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On One Family and its Adventures in South Africa
On 14th February 2018, Jacob Zuma, President of South Africa since 2004, resigned amid repeated allegations of corruption and bribery because of his family’s close ties with the Gupta family. The Guptas, also known as the “Zuptas of South Africa”, are business giants who have been accused of influencing the running of the government for the duration of Zuma’s presidency and ruining a few things for the country in the process. Zuma was was replaced as President by Cyril Ramaphosa.
What is the current situation of the South African economy?
As it stands today, South Africa’s GDP growth rate is at 2%, a drop from the 2.8% of the previous quarter. The unemployment rate stands at 26.7%, a slight improvement from the previous 27.7%. The inflation is at 4.4% and poverty rate 55%, as of 2015. These indicators give important signals about the strength of a country and South Africa’s picture looks bleak. 27 years after the end of apartheid in the country, the inequality is abysmally high. Today, the majority of the population lives in poverty and is most discriminated against in the community historically. Most important corporate and bureaucratic positions are still held by white people, a significant exception being the office of the President, among few others. However, the aftermath of colonisation isn’t the only reason behind this pitiable condition of the economy.
How did it come to be this way?
In 1993, a seemingly harmless family from Saharanpur in Uttar Pradesh, the Guptas, came to live in South Africa and soon made it their home. This was two years after the abolishment of apartheid rule and a year after Nelson Mandela had been elected as the country’s first democratically elected leader. Taking advantage of the nascent economy, the Guptas laid the foundations of their empire of the future — computers, media, mining, technology and engineering. Their relationship with Jacob Zuma and his family began way back in 2003, when their company Sahara Computers was still growing, and Zuma was vice-president. It was through this close equation that after 2009, when Zuma became President, the Guptas started interfering in the running of the South African government. Right from influencing the hiring and firing of minsters to demanding diplomatic passports, this was one corporate family with enormous political power. Several objections were also raised when the Guptas’ wedding guests were flown in for the Sun City affair in a chartered Airbus A330 that landed on a military base, permission for which had been allegedly granted by President Zuma. While the family has constantly denied all allegations, members of the Zuma family holding important positions in several Gupta family ventures further raised suspicion. In 2016, Deputy Finance Minister Mcebisi Jonas claimed that a member of the family had offered him a promotion in exchange for political support. In May 2017, a string of leaked emails confirmed the close links between the government and the Guptas.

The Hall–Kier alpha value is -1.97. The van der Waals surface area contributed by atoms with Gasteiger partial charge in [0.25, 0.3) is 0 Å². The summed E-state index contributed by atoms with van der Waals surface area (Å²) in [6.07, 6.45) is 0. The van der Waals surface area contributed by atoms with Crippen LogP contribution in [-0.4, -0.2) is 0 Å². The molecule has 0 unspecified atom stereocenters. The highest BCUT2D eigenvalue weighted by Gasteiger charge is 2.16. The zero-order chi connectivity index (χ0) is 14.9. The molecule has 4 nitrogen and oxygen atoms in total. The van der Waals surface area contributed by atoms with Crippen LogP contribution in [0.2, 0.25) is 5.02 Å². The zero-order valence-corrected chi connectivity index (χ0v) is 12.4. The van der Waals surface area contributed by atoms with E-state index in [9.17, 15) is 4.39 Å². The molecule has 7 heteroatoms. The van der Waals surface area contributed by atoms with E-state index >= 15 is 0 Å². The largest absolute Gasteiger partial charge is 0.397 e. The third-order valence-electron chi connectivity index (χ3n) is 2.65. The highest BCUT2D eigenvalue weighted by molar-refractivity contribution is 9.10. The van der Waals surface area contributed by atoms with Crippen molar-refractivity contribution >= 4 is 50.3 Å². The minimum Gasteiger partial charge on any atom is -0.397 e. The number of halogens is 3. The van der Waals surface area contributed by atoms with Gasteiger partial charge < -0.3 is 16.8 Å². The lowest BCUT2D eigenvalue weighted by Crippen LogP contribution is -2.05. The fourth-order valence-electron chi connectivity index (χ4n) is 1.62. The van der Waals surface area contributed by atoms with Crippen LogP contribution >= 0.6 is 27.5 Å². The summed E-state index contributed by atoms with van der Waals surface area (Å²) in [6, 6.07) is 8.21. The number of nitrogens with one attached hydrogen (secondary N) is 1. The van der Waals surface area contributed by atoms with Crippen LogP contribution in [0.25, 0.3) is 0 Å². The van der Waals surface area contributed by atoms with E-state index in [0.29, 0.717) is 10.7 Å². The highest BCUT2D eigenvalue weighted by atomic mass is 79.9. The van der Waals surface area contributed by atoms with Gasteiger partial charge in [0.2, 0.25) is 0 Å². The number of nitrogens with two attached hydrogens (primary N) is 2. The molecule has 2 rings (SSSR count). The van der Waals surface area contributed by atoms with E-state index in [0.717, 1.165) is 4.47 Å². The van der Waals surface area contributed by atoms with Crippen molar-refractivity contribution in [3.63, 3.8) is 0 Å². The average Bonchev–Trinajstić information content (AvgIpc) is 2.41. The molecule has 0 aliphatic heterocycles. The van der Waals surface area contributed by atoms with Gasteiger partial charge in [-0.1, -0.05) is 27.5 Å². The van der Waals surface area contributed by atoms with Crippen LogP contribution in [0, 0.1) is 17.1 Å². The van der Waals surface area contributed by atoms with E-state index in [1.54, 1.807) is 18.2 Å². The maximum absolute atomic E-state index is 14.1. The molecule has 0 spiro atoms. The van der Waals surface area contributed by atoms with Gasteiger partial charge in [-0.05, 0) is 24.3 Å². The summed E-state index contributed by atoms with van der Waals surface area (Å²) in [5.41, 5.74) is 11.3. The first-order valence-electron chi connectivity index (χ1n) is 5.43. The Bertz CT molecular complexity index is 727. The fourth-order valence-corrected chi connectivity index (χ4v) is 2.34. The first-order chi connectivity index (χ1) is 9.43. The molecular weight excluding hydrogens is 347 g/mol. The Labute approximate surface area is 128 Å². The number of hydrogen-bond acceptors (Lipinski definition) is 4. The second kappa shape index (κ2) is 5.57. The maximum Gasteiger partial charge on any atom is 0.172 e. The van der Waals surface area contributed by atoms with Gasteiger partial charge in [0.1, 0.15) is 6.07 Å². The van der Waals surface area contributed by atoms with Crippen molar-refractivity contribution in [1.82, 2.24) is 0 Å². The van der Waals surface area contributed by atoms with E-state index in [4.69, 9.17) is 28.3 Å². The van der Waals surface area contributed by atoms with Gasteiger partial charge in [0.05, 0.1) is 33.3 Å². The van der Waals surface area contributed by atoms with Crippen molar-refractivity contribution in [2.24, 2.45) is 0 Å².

How did this impact the economy?
Corruption that touches all levels of the government and society does not bode well for any economy, and South Africa is no exception. With the increasing amount of red tape in the country, business confidence in Africa’s most industrialised state has started falling. The focus of the South African economy since 1994 has been on imports, something that led to a vicious cycle of a deteriorating currency, failing exports and increasing dependence on imports. It is also important to note that South Africa has one of the largest dual economies in the world — the gap in equality is so high that the poorest 20% of the population consumes less than 3% of the expenditure while the wealthiest 20% consumes 65%. As far as unemployment goes, South Africa is caught in the middle-income trap, having reached a stagnation of sorts.
What is going to happen in the near future?
With the appointment of Cyril Ramaphosa, the attitude towards the economy has improved even if marginally; people seem to have certain expectations for Nelson Mandela’s preferred successor. However, whether he will be able to deliver on this hope remains to be seen. The first step hasn’t been the most promising, with the Budget for 2018, delivered by Malusi Gigaba, having received a lukewarm response. Most experts agree that structural changes in the educational system are most needed, along with a focus on supporting SMEs; however, these are long-term plans and what South Africa desperately needs at this point are some definitive short-term actions along the lines of increasing investor confidence in the economy; with the current deficit of R4.82bn ($400mn), this is imperative. Tapping into the country’s potential of mining, agriculture and tourism can have a significant impact on correcting the export crisis being faced currently. Projecting a promising future for the South African economy will play a key role in bagging some of the promising investments from countries like China that are currently making their way to Africa.
There was a time when South Africa was the strongest economy in the continent, but things have gone quite downhill since then. With a new President at the helm of things and an outraged public in the country, it will be interesting to follow how far the country can go in regaining its lost status. As Michael Power put very aptly, solving South Africa’s problem lies in understanding the economy — ‘the core works but cannot grow; the periphery subsists and hence prevents the core from growing.’